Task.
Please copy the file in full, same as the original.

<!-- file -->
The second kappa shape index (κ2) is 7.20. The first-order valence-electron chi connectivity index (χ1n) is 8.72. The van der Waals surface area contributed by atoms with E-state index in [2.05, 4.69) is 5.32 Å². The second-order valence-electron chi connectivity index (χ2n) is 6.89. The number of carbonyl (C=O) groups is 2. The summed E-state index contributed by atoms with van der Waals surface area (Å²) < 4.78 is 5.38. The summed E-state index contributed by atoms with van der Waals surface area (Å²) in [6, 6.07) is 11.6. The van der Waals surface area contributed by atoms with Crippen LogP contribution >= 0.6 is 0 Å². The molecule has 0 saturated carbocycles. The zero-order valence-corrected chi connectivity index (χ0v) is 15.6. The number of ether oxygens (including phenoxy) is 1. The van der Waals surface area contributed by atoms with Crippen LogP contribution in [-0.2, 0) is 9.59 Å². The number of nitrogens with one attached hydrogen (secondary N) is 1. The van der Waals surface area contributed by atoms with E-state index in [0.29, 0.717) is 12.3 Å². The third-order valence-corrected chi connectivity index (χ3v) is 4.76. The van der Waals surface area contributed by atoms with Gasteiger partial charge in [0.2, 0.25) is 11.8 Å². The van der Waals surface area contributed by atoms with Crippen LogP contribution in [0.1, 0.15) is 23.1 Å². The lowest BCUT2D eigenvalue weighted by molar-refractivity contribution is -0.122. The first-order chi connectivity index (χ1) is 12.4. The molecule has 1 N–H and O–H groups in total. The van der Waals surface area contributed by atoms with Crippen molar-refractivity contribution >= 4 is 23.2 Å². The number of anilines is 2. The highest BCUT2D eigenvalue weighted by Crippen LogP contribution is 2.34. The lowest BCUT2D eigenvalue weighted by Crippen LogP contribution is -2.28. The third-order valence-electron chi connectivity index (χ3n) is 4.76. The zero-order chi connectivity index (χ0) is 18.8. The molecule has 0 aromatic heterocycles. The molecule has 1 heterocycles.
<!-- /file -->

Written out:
The second kappa shape index (κ2) is 7.20. The first-order valence-electron chi connectivity index (χ1n) is 8.72. The van der Waals surface area contributed by atoms with E-state index in [2.05, 4.69) is 5.32 Å². The second-order valence-electron chi connectivity index (χ2n) is 6.89. The number of carbonyl (C=O) groups is 2. The summed E-state index contributed by atoms with van der Waals surface area (Å²) < 4.78 is 5.38. The summed E-state index contributed by atoms with van der Waals surface area (Å²) in [6, 6.07) is 11.6. The van der Waals surface area contributed by atoms with Crippen LogP contribution >= 0.6 is 0 Å². The molecule has 0 saturated carbocycles. The zero-order valence-corrected chi connectivity index (χ0v) is 15.6. The number of ether oxygens (including phenoxy) is 1. The van der Waals surface area contributed by atoms with Crippen LogP contribution in [-0.2, 0) is 9.59 Å². The number of nitrogens with one attached hydrogen (secondary N) is 1. The van der Waals surface area contributed by atoms with E-state index in [0.29, 0.717) is 12.3 Å². The third-order valence-corrected chi connectivity index (χ3v) is 4.76. The van der Waals surface area contributed by atoms with Gasteiger partial charge in [0.2, 0.25) is 11.8 Å². The van der Waals surface area contributed by atoms with Crippen LogP contribution in [0.1, 0.15) is 23.1 Å². The lowest BCUT2D eigenvalue weighted by molar-refractivity contribution is -0.122. The first-order chi connectivity index (χ1) is 12.4. The molecule has 1 N–H and O–H groups in total. The van der Waals surface area contributed by atoms with Crippen molar-refractivity contribution >= 4 is 23.2 Å². The number of anilines is 2. The highest BCUT2D eigenvalue weighted by Crippen LogP contribution is 2.34. The lowest BCUT2D eigenvalue weighted by Crippen LogP contribution is -2.28. The third-order valence-electron chi connectivity index (χ3n) is 4.76. The zero-order chi connectivity index (χ0) is 18.8. The molecule has 0 aromatic heterocycles. The molecule has 1 heterocycles.